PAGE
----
This Greek goddess, self-named Kore ("the maiden"), is the daughter of Demeter and Zeus and one of the best known and worshiped both in the past and in the present among followers of the pagan faith. More specifically, she is the queen of the underworld and guardian of dead secrets in the afterlife; she willingly attends to these duties alongside her beloved husband, the king of Hades.

Along with her husband, Kore is one of the few goddesses who is actually unproblematic, neither to mortals nor to other gods, and that is saying a lot. Bear in mind that she is the daughter of Zeus. Now, the story of the king of Hades taking Persephone against her will and raping her, forcing her to become the consort of the underworld, is a lie, and a really bad one if you allow me to comment. It has always been a construct, just like the one built to harm Lilith, so you despise both of their stories. Prior to the Olympian and Roman versions of the myth, there was no mention of abduction or rape; this was added after the transition from matriarchal to patriarchal societies.

If we reconstruct the pre-patriarchal myth in its transmitted modification that has survived to this day, we find an intensely curious girl who gathers flowers with her single friends in the field under the protective gaze of her mother Demeter and wonders: What is more beyond our house? What lies beyond the darkness? Instead of being abducted by Hades against her wishes, we discover that the impulse to go down to the underworld is born inside her, to know more about the world that she is not allowed to discover. One day, she dares to enter a deep cave in the deepest earth, far away from where her mother allows her to take her walks to discover the world of the dead and begin her new stage of independence.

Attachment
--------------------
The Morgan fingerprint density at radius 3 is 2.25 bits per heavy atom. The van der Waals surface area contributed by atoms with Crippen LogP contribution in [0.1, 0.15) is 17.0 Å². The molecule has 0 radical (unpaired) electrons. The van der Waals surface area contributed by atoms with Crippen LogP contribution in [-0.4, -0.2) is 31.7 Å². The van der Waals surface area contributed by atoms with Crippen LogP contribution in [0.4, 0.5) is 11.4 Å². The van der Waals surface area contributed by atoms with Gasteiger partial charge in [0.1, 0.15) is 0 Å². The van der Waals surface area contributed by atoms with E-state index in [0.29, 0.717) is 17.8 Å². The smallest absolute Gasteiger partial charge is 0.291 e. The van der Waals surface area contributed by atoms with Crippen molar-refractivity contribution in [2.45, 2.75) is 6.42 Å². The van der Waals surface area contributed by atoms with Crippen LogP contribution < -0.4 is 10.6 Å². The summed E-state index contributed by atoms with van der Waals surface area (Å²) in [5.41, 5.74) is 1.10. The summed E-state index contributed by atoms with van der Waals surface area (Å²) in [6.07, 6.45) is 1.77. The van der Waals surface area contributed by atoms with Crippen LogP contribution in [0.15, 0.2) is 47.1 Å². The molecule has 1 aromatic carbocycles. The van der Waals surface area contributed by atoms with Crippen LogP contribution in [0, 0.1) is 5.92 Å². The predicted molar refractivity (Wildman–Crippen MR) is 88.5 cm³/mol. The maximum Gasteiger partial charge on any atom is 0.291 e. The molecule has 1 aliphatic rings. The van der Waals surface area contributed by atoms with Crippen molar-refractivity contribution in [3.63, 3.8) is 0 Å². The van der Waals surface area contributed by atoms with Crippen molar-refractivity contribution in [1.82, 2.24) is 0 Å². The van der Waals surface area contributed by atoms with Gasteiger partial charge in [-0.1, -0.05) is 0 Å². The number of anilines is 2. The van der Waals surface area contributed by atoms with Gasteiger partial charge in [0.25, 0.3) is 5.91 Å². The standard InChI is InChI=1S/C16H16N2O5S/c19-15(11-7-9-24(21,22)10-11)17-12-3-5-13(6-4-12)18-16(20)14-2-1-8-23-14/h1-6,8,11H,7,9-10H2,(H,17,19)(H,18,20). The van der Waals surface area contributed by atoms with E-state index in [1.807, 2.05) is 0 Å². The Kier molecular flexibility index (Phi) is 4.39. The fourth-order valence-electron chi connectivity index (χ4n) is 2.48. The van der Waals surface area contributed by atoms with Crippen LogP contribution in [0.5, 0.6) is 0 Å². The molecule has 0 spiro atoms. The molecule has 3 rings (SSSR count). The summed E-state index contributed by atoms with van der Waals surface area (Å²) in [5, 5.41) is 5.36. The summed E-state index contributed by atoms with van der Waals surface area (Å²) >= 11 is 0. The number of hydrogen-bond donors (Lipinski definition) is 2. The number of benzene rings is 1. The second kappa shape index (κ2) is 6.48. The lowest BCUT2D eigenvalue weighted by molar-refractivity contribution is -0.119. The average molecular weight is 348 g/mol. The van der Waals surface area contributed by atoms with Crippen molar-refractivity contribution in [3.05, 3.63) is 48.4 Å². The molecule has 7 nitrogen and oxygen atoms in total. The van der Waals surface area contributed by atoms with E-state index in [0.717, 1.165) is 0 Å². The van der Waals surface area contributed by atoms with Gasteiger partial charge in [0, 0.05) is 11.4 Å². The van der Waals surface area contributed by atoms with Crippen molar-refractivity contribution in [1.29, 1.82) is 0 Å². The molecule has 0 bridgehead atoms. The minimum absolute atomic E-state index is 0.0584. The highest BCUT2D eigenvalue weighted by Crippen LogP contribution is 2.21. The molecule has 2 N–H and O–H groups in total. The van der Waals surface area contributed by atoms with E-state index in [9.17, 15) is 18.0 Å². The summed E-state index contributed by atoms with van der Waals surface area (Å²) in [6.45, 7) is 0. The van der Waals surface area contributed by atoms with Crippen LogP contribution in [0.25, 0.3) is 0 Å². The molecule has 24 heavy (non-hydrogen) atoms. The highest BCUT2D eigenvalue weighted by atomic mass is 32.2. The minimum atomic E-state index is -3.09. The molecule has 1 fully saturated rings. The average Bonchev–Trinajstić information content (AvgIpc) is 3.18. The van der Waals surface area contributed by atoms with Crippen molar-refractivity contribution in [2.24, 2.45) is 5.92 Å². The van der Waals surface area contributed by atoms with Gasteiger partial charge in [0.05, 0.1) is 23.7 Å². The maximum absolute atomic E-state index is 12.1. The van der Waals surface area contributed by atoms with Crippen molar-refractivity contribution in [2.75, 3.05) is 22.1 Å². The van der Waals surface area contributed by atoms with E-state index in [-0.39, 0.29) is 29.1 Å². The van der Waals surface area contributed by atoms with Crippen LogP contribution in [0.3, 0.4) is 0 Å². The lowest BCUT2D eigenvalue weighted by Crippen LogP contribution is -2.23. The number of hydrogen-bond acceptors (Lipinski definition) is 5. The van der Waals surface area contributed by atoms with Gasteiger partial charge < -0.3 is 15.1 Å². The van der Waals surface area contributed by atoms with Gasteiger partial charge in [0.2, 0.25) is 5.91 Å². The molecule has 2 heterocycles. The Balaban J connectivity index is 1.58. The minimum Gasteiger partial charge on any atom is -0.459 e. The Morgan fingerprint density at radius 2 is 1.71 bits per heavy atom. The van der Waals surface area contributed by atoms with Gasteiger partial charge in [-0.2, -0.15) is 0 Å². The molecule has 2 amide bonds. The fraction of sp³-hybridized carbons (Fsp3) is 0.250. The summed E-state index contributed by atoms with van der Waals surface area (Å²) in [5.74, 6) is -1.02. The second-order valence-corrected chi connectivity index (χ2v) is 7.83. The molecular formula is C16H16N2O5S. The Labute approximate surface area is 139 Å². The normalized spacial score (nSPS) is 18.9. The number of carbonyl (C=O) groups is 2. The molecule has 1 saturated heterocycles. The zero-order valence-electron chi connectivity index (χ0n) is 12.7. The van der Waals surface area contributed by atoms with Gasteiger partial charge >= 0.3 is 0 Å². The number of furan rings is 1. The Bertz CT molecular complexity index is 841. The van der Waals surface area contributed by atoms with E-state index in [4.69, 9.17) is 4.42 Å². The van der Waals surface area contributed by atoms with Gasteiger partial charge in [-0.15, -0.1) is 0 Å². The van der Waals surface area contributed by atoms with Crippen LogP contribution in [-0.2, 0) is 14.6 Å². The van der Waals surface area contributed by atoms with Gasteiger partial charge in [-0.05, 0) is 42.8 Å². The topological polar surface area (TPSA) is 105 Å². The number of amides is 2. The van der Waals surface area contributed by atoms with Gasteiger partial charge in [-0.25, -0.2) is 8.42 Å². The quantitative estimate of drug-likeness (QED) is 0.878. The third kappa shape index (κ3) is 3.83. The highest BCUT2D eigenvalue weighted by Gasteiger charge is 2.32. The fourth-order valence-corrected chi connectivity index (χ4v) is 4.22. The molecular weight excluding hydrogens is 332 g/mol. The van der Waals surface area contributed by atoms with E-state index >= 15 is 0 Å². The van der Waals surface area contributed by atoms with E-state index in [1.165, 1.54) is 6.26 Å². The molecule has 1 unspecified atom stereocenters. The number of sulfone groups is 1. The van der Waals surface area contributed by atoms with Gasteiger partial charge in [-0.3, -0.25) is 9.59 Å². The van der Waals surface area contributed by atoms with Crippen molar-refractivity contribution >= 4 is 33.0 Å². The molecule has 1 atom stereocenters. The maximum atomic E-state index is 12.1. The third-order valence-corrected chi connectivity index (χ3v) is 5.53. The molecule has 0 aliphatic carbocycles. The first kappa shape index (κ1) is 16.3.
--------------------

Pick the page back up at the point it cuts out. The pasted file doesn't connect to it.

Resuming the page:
The Goddess Persephone, who has hated her name since she was a child, thus takes the reins of her life, chooses her future with a man she loves, and marks this canonical moment with a new name, one that she chooses for herself: Kore, the damsel.

This is the same goddess who returns to earth from the underworld after each winter with all the vigor of spring and who accompanies us internally every time we start a new project and reminds us that we are capable of renewing ourselves again and again, regardless of our mistakes or the impositions that are forced on us by others.

Many retellings have been written and broadcast in cinemas in recent years. The female public cannot stop supporting the figure of the king of Hades and his wife, regardless of the fact that, from Disney to other representations, they always show Kore's husband as a despicable man and, of course, very unattractive. In the pre-patriarchal myth, Kore describes him as a handsome and very kind, almost shy, young man who treated her from the first moment with affection and, above all, respect. Quite a contrast to his other brothers and their relationship with women.

This is not a story of hate, abduction, or oppression against a defenseless woman, as everyone in the past tried to do. One more threat to women who wanted to know more about the world than simply what they were allowed to see. This is a story about a girl who, due to her overprotective mother, never had the ability to discover what was beyond her home, and when she couldn't take it anymore, she discovered that her ambition and her power were not as trivial as all the rest of the (living) world assured her.